After what my legs would tell you was a week of climbing, we reached the junction of 550 and 552. 2400ft of climbing. Most difficult climb I’d ever done. Good time for a rest. I was quite proud of myself at this point. Heck, I was starting to think that I’d make it to the top. Again, I really wasn’t thinking about the 60 miles that followed the descent. I sensed a bit of astonishment from the local rider that I had made it this far. On a recumbent. Looks like even he had heard that “recumbents can’t climb”. ZenLC and I said our goodbyes and the local rider said good luck, and we headed off, up the hill, again. The main lookout was only a few hundred feet from the junction so we decided that it wasn’t worth the stop. And we both recalled that you had to go up a path to get to the lookout. I, for one, was not interested in breaking the rhythm I had developed so far.
We started at around 30ft above sea level. Back on the bikes, we were both feeling a sense of accomplishment; we’d done some serious climbing, and had a spectacular view to show for it. I cannot figure out why someone would not ride the few extra miles to get to this view and just turn around at the junction. Odd. The road was a fairly even grade and we just pushed on. Pain had become an intimate friend. I was no longer angry. This would change.
One of the most challenging parts of the climb was yet to come. Maintenance responsibility of the road changed. So far, the road was in pretty good shape. No shoulders to speak of, but the surface of the road was smooth. This new section looked like a war zone. Horrific repair attempts. This must be where they train new road workers how to repair potholes. ZenLC, with his carbon fiber bump eating bike was not happy, and even though my back side was on a nice reclined and cushioned seat, the bumps and jolts were driven through my body. My sunglasses were bouncing on my face, and at times I couldn’t read my cycle-puter. Atrocious. Hell. This is not something that I had prepared for, or even though of. Miles of crap road.
We passed Kokee State Park and the road took a serious upturn. My speed dropped to under four mph, which is no easy task on a P-38. I’m not sure what the grade was, but after sixteen miles of my legs being on fire, it was just a bit more than I could do. The road was narrow and full of switchbacks. I cracked. Right there. That quickly. Hit the wall and came to a dead stop. I had nothing left. I was afraid that I would fall over, so I stopped. Quietly, I was surprised to have made it this far. We took a break, right there in the road, on a turn, because it was all turn. Water and fuel into the system and a chance to regain my breath, and let the legs refresh was all that was needed. Be damned if I’m going to let this end so close to the summit. ZenLC missed his chance to torment me. Heh, maybe he was in pain too. Doubt it. Evil knows no pain. When I felt that continuing would not kill me, we started off again. I had bonked pretty hard, but my mind was set on summiting. The steep section didn’t last too long and we were rewarded with a nice little descent on the same crap roads. No speed records set there. Another steep section followed by an easy descent landed us at Kalalau Lookout, elevation 4000 feet.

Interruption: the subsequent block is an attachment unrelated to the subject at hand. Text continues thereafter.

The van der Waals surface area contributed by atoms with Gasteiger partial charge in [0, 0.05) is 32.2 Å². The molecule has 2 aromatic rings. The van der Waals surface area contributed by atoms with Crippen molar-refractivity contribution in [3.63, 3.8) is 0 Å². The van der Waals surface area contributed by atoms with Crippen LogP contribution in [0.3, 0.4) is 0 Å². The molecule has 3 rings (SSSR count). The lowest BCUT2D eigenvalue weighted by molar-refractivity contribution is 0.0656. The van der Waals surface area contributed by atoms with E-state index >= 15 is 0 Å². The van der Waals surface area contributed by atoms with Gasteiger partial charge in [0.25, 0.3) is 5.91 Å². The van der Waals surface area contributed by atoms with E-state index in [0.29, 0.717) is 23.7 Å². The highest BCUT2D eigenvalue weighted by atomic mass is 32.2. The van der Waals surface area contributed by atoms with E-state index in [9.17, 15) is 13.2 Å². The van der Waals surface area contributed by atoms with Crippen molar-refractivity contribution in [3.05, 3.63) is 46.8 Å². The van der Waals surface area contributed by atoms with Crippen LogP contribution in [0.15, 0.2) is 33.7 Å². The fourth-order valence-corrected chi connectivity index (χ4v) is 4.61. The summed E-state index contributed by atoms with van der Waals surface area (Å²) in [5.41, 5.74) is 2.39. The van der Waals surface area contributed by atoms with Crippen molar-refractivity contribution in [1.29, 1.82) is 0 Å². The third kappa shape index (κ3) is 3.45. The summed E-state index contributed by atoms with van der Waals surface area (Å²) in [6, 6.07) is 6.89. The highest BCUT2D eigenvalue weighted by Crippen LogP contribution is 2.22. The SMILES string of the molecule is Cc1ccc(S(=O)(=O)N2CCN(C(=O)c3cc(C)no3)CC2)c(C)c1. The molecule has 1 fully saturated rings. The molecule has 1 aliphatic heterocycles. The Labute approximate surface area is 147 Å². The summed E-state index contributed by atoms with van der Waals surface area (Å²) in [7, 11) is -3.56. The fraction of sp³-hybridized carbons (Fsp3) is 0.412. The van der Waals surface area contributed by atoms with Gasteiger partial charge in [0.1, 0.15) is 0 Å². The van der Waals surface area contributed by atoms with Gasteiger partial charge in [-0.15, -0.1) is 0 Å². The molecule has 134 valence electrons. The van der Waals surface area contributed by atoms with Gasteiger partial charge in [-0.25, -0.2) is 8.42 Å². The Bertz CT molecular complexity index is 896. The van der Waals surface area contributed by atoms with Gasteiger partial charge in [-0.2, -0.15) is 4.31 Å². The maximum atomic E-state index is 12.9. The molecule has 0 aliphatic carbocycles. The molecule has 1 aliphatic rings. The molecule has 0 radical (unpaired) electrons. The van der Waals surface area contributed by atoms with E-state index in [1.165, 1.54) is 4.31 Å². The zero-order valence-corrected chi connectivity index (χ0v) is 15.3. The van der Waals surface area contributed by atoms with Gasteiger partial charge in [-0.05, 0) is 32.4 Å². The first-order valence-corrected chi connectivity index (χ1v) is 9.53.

There was no more road to follow.
A brief walk up the path to the right yielded a spectacular view.
Notice the look of pride and joy on my face, contrasted by the look of “I’ll have to kill him on the descent” on ZenLC’s.
We took a short break to eat a bit and rest. Surprised tourists marveled at our accomplishment. I was thrilled, and can still remember that feeling.
Around half way back through the crap road section, my right calf started to cramp. Attempts to stretch it out on bike failed and I had to stop. ZenLC gave me a banana and we headed out again. When we made our way out of the war zone, the road felt as smooth as glass. The descent had begun. The reality of climbing Waimea Canyon was beginning to sink in. Another major goal accomplished and the thrill of flying down that hill at 25+ mph had me literally shouting with excitement. (Just another crazy recumbent rider). My aerodynamic and mass advantages launched me down the hill, carving curves as best I could. The failed brake cable still in my mind. The climb seemed to take all day, but the descent seemed to zip right by. In no time at all we were back at the junction. This alternate road was a bit steeper and followed the edge of the canyon. Brilliant views and breath taking rollers, all with a steady downhill bent. I spotted a fairly straight section and let off the brakes entirely. 25mph. 30. 35. 40. 45. The P-38 steady as a rock. 50 mph, double the posted speed limit, and a new personal record. Steady braking brought my speed back into control. I was on fire. I’d done it! Waimea Canyon was done. Recumbents climb just fine, thank you very much. ZenLC caught up to me, being much more sensible about his speed, and surly just waiting for me to kill myself so he could be spared the trouble. We rode together to the bottom of the hill, which seemed incredibly flat and headed off to the store to replenish our bottles.
We called our respective wives, whom I’m sure were both happy that we’d not gone off into the canyon. We were a bit behind schedule, but still doing ok.